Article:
November 15, 2004
Skate is a an attempt to create an updated, open source version of SK8, which is Apple's old multimedia rapid development GUI builder. Mikel Evins, who actually worked on SK8 back when he worked for Apple's Advanced Technology Group, is organizing the project.
Having posted those comments stimulated me to contact Ruben Kleiman, who created SK8. I asked whether he would be willing to contribute to an effort to develop an open-source project in the spirit of SK8, and he said he would
Ruben conceived of Skate's ancestor, SK8, as a system for building applications by drawing them. Like its ancestor, Skate will be a system that enables you to assemble applications by dragging visual elements together and giving them behavior. It will be possible to 'open up' any object in the environment, inspect its innards, clone it, modify it, attach new appearances and behaviors to it, and, when the environment has been customized to the point where it is your application, it will be possible to deliver that application by saving the state of the environment to an executable file.
Skate is meant to be free and open-source, and to run on Mac OS X, Windows, and Linux
The source for Apple's SK8 is available via FTP. An old lemonodor post has screenshots of SK8 from Rainer Joswig. Ruben Kleiman has some photos of the original SK8 development team.
Finally, here's the comp.lang.lisp thread started by Mikel's proposal.
Posted by jjwiseman at November 15, 2004 12:31 PM
So, for those Lisp enthusiasts who pine for a media-rich,
cross-platform, GUI application development platform in Lisp, here's
your chance: you could volunteer to help out building a new generation
of SK8 on one of the free Lisps.
Is this something like Squeak, with Lisp in place of Smalltalk?
From the Fabrik URL http://minnow.cc.gatech.edu/squeak/1175 :
Fabrik is a visual programming environment - a kit of computational and user-interface components that can be "wired" together to build new components and useful applications. Fabrik diagrams utilize bidirectional dataflow connections as a shorthand for multiple paths of flow. Built on object-oriented foundations, Fabrik components can compute arbitrary objects as outputs. Music and animation can be programmed in this way and the user interface can even be extended by generating graphical structures that depend on other data. An interactive type system guards against meaningless connections. As with simple dataflow, each Fabrik component can be compiled into an object with access methods corresponding to each of the possible paths of data propagation.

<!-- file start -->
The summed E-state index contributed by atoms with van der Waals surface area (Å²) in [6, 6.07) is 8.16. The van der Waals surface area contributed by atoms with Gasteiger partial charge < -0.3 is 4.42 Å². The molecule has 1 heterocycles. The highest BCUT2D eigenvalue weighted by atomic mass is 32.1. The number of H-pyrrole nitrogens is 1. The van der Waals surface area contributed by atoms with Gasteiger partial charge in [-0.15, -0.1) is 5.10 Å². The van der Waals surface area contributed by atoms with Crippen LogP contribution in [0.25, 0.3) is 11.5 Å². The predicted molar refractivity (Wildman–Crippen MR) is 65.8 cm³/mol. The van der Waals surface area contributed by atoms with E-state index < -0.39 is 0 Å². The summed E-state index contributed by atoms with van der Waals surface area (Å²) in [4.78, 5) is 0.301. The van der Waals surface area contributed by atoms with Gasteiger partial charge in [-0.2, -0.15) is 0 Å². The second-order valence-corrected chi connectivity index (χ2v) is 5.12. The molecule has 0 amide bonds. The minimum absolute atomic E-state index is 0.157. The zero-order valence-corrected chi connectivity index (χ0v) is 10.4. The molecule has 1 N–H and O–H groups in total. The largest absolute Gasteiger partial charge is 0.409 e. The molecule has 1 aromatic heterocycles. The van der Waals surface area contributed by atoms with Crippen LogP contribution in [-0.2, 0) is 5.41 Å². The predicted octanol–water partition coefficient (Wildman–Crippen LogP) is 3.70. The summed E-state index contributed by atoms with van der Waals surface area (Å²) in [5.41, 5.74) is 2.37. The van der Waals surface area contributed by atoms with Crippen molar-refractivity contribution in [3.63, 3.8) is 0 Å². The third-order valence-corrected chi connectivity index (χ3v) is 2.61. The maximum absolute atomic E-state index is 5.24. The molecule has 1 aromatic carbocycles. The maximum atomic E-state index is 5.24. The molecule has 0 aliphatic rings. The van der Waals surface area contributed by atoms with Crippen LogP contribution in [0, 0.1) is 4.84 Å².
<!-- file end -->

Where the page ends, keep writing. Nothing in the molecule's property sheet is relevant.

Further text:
I've used Fabrik. It was cool in its way, but not very much like SK8. I mean, a description of Fabrik will tend to sound a lot like a description of SK8, but the experience of using Fabrik is not very much like the experience of using SK8. For one thing, the Fabrik view of the world is very abstract; SK8 is for the most part extremely concrete.
Using SK8 is much more like using HyperCard, except that you have a real, extensible data structure library (instead of a fixed, impoverished set of data structures with an arcane C escape hatch), and all the annoying hard limits you bump up against in HyperCard vanish in SK8.
SK8 abandoned the card-and-stack metaphor, but was in other respects very much like using HyperCard: you dragged graphical thingies together and opened them up to edit their properties and behavior.
One difference: you were not limited to the set of graphical objects provided, but could easily build arbitrary new ones within the environment--often just by drawing them the same way you would use any drawing program.
Another difference: SK8 projects could be saved as self-contained executables; HyperCard stacks needed a separate HyperCard runtime application.
IM in rotc i been sk8ing for two yaers
la verdad el sk8!!
es de lo mejor.. y todos lo q entran en la pajina lo saben perfectamente!!!
el q siempre lo va a querer a el sk8 va a ser leonel